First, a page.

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Next in the evolutionary line of material

First, iron provided the material backbone of a rapidly industrialized 19th-century world, followed by titanium's place in a more lightweight, mobile late 20th century. The next material in this evolutionary line might very well be in Chemical and Materials Engineering Professor Qizhen Li's lab.

Li works with magnesium-based nanoporous materials, which are seen as keys to future safe energy storage, biomedical joint replacement and even auto body parts.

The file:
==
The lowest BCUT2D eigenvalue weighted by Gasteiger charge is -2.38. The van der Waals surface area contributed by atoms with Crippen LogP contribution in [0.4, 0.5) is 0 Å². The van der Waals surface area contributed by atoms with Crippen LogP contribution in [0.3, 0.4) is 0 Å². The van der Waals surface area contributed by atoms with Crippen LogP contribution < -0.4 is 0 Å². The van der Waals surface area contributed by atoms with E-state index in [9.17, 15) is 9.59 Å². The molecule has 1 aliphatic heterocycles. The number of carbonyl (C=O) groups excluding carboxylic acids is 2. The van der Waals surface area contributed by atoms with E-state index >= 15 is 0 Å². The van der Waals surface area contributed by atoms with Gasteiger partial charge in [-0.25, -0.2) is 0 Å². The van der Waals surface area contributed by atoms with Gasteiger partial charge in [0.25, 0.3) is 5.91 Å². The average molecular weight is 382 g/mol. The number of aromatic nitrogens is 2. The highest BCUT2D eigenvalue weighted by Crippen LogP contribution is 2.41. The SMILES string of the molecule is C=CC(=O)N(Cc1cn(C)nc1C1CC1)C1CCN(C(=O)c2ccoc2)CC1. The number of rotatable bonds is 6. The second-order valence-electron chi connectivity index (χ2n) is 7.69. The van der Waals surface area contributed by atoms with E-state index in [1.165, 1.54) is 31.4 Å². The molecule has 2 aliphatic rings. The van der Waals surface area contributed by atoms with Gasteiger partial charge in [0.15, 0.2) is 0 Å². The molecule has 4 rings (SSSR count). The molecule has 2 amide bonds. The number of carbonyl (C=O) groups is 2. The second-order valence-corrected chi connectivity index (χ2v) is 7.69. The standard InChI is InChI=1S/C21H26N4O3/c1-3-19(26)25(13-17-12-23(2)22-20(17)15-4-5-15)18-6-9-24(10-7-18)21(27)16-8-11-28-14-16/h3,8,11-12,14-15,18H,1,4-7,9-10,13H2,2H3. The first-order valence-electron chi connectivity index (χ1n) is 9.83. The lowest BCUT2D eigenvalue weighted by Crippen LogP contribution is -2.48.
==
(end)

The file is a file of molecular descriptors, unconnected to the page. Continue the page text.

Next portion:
Li's work has been recognized by the National Science Foundation's Early Career Development Program Award, given to rising faculty whose work demonstrates high-quality research and education activity.

Find out how Dr. Li was named the Nevada System of Higher Education's "Rising Researcher":

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